Night of the Mosquito

Aug 06, 2008 by Janine
Saturday's Everglades trip was memorable, for a couple of reasons. The first being that at the visitor's center, before entering the park, we usually douse ourselves in DEET to keep the mosquitoes at bay. I usually hold my breath to avoid inhaling any, but for some reason I miscalculated and ended up with a lungful of the stuff. So I spent most of the night with a burning throat and sick tummy.

I am now researching DEET free mosquito sprays. The mosquitoes were quite bad- even with the DEET, anyone brave enough to venture outside the truck was instantly surrounded by a cloud of them.

On the bright side, we did see a panther not long after the "incident" ;)

The second reason it was a memorable night was because we saw our first Burmese Python within the park. And a couple of hours later, we saw another smaller one.

Burmese Pythons are becoming established in the Everglades, and elsewhere in South Florida. The pythons were likely introduced over the years as pets that were released when they outgrew their enclosures. In the last few years, the python population has increased dramatically, and they appear to be expanding their range. They prey on a variety of native wildlife, including endangered species such as wood rat and musk rat. And, growing to lengths of 20 feet or more, they can be dangerous to humans as well.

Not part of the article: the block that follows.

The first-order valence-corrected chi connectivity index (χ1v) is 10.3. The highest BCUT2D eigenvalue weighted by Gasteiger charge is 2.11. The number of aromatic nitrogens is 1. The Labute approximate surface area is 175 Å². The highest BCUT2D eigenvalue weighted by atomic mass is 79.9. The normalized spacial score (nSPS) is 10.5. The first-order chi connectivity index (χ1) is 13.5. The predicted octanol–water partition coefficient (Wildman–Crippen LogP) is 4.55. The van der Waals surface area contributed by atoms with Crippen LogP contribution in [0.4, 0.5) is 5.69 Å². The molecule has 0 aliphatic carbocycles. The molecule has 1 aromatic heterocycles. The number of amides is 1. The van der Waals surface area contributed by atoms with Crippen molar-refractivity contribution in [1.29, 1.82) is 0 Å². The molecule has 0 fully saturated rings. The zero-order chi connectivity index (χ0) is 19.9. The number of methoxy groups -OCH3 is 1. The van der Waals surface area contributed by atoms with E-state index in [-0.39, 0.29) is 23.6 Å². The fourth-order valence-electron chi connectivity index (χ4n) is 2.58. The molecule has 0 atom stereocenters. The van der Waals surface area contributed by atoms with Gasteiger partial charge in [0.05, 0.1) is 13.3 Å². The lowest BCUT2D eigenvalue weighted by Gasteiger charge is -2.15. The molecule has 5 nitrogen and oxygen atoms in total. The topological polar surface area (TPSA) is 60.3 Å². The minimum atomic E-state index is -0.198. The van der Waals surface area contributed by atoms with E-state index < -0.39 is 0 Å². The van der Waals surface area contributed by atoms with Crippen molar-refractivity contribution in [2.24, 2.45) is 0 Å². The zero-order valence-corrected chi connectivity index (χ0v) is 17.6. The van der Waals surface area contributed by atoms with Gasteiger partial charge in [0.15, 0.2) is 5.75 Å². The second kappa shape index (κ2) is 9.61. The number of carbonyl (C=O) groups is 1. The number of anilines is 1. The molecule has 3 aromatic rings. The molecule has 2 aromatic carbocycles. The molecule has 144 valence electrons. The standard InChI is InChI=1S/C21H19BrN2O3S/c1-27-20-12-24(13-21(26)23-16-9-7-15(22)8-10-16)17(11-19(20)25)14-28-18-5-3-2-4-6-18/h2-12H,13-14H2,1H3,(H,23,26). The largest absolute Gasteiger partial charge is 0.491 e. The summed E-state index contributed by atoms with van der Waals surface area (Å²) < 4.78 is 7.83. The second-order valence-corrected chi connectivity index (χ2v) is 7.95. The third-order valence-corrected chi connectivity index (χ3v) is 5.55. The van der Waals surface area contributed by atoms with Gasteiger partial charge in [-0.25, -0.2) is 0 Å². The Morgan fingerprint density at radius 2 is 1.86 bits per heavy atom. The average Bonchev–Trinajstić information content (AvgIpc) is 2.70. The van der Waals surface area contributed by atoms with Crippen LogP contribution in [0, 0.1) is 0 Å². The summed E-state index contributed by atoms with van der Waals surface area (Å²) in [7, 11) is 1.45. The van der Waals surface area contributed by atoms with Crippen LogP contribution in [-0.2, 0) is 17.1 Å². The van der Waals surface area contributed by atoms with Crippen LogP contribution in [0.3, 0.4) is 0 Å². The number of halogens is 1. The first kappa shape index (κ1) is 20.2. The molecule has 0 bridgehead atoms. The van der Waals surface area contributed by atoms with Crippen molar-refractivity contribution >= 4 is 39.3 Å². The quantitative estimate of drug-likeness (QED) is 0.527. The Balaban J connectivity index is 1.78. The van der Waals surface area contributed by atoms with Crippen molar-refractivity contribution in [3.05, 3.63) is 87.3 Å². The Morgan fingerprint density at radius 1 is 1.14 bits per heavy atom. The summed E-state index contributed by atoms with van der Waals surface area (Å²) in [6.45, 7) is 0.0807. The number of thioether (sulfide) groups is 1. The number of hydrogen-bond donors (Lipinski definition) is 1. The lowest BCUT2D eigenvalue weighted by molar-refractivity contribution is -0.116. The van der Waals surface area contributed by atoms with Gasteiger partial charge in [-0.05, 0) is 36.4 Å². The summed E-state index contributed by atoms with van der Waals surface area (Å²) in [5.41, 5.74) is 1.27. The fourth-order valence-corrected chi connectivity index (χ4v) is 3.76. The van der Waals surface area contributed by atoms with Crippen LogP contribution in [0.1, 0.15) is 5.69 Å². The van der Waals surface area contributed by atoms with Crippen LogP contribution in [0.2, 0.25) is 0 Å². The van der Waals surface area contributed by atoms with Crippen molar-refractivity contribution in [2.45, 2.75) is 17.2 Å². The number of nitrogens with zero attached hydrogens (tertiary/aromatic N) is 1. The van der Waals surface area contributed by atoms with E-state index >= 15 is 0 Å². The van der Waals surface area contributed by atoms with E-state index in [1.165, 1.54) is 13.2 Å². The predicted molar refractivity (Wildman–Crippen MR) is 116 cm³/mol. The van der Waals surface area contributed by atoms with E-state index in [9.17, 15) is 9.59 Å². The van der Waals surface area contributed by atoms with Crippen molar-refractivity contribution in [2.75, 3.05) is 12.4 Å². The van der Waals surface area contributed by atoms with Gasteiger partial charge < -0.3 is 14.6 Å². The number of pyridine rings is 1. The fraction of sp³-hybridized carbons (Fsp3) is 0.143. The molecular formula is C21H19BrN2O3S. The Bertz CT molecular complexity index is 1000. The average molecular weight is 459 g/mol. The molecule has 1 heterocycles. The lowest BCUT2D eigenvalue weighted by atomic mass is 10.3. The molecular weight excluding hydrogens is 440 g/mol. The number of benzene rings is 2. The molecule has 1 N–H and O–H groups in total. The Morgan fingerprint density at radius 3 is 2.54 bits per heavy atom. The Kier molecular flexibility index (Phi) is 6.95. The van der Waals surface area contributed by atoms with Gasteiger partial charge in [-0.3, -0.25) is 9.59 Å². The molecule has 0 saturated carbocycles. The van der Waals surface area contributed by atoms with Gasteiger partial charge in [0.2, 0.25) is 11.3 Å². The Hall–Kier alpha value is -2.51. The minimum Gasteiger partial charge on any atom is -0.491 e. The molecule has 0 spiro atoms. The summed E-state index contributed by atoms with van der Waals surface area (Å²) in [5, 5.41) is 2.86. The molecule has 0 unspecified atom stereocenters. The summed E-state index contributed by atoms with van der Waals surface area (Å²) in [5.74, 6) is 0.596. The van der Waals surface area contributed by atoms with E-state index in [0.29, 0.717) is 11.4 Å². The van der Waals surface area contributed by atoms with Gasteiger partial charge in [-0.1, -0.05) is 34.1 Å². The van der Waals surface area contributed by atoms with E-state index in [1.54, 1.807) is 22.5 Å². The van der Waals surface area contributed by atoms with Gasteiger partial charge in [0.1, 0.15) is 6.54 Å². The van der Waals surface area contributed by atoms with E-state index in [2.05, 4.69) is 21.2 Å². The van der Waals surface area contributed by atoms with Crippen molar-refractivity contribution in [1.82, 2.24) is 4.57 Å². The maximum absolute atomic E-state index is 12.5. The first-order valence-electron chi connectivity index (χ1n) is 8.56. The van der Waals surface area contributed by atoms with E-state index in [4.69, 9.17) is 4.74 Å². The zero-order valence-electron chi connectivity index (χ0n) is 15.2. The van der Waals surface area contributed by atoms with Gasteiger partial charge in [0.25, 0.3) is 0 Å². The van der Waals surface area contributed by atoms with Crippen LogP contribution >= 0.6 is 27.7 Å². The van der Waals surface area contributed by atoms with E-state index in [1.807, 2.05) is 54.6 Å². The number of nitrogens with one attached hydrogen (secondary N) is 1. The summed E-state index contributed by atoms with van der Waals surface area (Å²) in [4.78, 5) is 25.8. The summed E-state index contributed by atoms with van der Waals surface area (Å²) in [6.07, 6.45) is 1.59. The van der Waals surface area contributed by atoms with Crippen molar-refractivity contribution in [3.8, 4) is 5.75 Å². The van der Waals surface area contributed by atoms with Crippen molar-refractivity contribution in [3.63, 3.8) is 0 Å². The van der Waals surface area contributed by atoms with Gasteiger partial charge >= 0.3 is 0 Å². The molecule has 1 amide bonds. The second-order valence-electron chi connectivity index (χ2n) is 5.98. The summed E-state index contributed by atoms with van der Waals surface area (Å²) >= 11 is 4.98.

The Burmese Python problem in the Everglades received international attention a couple of years ago with the gruesome discovery of a 13 foot python that had "burst" trying to digest an alligator. Here's a link to an update on that story. I definitely do not want to run into one that big.

This one was only 4-5 feet long, but emitted a menacing hiss when we approached:

The other one we saw was smaller, probably only 3 feet long. We also saw a couple of cottonmouth and garter snakes. One other unusual sighting was a Smooth Billed Ani along the Research Road. Another first for us, in the park.

Cheers to August in the Glades- we must be crazy.


Aug 07, 2008, 03:58:46 Tricia wrote:

Sorry to hear you suffered with something that should have prevented suffering!!

Love that orange setting sun; much more than the python (but congrats on capturing it)

Aug 08, 2008, 05:21:58 Jan wrote:

Yeah, what Tricia said, how awful, nothing worse than a lungful of any sort of aerosol actually, but that could have been nasty.

Lovely photos, and the museum ones too, I have been looking but geting behind with my comments, keep up the good work Jan... ;o)

Aug 10, 2008, 05:07:23 oldcrow wrote:

I can't imagine what the mosquitoes must have been like. We get them here certain times of the year but nowhere as bad as what you must have gone through. Beautiful pictures as always.

Add Comment

This item is closed, it's not possible to add new comments to it or to vote on it